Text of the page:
Our paranormal epics, action flicks, and monster movies are stuffed with metaphor. The billion-dollar success of Christopher Nolan’s bleak Dark Knight alerted studio executives back in 2008: metaphorical thinking was in. Summer blockbusters could grapple with bigger themes and darker allegories without turning off their sebum-soaked ticketholders. This gimmick has seeped across all the blockbuster industries: graphic novels, television, young adult books. You’re surely familiar with the biggies by now: The mutant struggle for assimilation is about gay civil rights. Vampires represent our anxiety about dying alone or, worse, never dying alone. Zombies, their uprising, and our anticipated armed struggle against the undead horde is metaphor for plague—specifically, AIDS.
Is there a disease more sensationally gruesome, more thrillingly disturbing than rabies? The macabre virus, which has haunted the imaginations (and nightmares) of nearly every human culture for thousands of years, is the subject of a new nonfiction book by Wired journalist Bill Wasik and veterinarian Monica Murphy, a husband-and-wife team perfectly matched to tackle the cultural history of this most dreaded of zoonotic infections.
Sometimes, Kickstarter campaigns don’t meet their funding goals—but it’s not the end of the world! In this series we explore what happens next.
Freelance illustrator Gary Simpson began writing a zombie-themed cookbook called Dead Eats in 2009. In the summer of 2010, he took his idea to Kickstarter, hoping to raise enough money to create a few prototypes of the book to send to literary agents and publishers. After 60 days, Gary had received pledges for only $745 of his $1000 goal. Here he talks about the experience and shares a recipe from the book.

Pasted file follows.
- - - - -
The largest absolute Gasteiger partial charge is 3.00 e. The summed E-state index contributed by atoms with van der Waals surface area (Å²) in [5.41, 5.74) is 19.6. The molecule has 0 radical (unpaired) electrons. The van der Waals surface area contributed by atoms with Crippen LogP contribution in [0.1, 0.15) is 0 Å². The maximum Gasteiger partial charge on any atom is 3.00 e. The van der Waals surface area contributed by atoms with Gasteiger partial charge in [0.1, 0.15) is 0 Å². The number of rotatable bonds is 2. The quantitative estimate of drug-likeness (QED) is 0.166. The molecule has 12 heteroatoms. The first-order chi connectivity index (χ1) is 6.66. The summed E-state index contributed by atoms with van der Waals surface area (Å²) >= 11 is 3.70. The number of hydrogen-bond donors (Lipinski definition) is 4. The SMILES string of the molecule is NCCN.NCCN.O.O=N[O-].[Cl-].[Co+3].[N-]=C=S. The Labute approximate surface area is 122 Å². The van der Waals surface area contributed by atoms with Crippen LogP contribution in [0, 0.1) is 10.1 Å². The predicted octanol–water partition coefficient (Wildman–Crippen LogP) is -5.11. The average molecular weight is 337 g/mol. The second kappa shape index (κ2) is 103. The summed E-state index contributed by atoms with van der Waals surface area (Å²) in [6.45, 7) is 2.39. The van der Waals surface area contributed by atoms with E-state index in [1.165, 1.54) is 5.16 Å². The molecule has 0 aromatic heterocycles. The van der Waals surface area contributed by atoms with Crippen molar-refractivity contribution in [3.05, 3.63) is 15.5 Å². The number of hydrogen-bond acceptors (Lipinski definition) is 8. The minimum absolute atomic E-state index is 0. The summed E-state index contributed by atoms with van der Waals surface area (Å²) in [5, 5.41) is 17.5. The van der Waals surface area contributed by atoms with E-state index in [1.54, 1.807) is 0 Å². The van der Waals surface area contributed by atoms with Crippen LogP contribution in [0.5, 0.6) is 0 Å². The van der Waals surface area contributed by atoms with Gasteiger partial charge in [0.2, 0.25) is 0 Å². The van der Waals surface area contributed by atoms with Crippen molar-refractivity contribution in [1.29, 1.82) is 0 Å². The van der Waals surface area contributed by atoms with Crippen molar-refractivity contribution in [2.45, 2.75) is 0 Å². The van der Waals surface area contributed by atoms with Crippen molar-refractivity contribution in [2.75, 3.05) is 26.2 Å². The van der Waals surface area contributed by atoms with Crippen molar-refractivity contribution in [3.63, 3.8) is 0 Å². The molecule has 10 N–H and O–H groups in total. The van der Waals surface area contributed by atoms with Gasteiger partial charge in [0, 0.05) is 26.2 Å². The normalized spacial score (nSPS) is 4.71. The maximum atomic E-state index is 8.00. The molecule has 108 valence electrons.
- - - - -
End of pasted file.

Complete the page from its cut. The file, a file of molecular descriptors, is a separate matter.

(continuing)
L.V. Anderson: How did you get the idea for a zombie cookbook?
Deep Silver, the publishers-to-be of the videogame "Dead Island," claimed yesterday that they hadn't yet sold film rights to their as-of-yet unfinished and unreleased product, in development since basically forever, despite reports to the contrary. Here's a working theory about this unusual event (the "Dead Island" trailer: has like 2.5 million views, from the last five days): "My theory: Deep Silver knew Dead Island was in video game purgatory and they needed something to gauge the interest in it to determine if they should shelve it or issue yet another release date. So they came up with this bit of cinematic genius, something that would go viral [...]
Any of you Minneapolitans out there hit up the Annual Zombie Pub Crawl this weekend? It sounds like… something to do in Minneapolis! "This is the craziest night of the year on the West Bank," said Kurt Rasmussen, 28, of Minneapolis. "I've been waiting since last October for the Zombie Pub Crawl."
Uh oh: For the first time criminal hackers may have succeeded in creating a network of 'zombie' cellphones, infected without the owners' knowledge with software that can be used to send spam or carry out cyber attacks. Botnets, as such networks are known, are usually made up of infected personal computers and are used to make money from spam or extortion. Millions of machines worldwide are secretly running botnet software and it has been estimated that one in four US personal computers is part of a botnet.